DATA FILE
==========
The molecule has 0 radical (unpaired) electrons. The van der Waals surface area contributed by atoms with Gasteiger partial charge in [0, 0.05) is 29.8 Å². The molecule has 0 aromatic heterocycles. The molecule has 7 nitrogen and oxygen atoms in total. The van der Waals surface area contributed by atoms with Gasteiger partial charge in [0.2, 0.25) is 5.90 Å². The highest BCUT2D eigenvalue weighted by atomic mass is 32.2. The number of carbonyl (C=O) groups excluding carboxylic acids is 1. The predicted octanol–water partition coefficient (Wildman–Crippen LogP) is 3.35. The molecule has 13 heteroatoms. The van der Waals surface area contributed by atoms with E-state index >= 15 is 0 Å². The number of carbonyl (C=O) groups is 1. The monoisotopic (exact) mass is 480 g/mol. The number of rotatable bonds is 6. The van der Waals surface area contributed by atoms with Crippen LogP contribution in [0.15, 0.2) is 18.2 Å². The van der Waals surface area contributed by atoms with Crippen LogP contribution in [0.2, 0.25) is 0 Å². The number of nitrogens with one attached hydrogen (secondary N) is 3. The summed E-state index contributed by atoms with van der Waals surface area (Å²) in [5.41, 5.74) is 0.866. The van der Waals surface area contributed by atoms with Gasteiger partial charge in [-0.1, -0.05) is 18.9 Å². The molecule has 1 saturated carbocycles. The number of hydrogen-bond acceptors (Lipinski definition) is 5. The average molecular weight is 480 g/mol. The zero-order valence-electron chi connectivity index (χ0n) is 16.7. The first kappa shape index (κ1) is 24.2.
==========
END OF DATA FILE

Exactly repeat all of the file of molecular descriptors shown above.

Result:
The molecule has 0 radical (unpaired) electrons. The van der Waals surface area contributed by atoms with Gasteiger partial charge in [0, 0.05) is 29.8 Å². The molecule has 0 aromatic heterocycles. The molecule has 7 nitrogen and oxygen atoms in total. The van der Waals surface area contributed by atoms with Gasteiger partial charge in [0.2, 0.25) is 5.90 Å². The highest BCUT2D eigenvalue weighted by atomic mass is 32.2. The number of carbonyl (C=O) groups excluding carboxylic acids is 1. The predicted octanol–water partition coefficient (Wildman–Crippen LogP) is 3.35. The molecule has 13 heteroatoms. The van der Waals surface area contributed by atoms with E-state index >= 15 is 0 Å². The number of carbonyl (C=O) groups is 1. The monoisotopic (exact) mass is 480 g/mol. The number of rotatable bonds is 6. The van der Waals surface area contributed by atoms with Crippen LogP contribution in [0.15, 0.2) is 18.2 Å². The van der Waals surface area contributed by atoms with Crippen LogP contribution in [0.2, 0.25) is 0 Å². The number of nitrogens with one attached hydrogen (secondary N) is 3. The summed E-state index contributed by atoms with van der Waals surface area (Å²) in [5.41, 5.74) is 0.866. The van der Waals surface area contributed by atoms with Gasteiger partial charge in [-0.1, -0.05) is 18.9 Å². The molecule has 1 saturated carbocycles. The number of hydrogen-bond acceptors (Lipinski definition) is 5. The average molecular weight is 480 g/mol. The zero-order valence-electron chi connectivity index (χ0n) is 16.7. The first kappa shape index (κ1) is 24.2.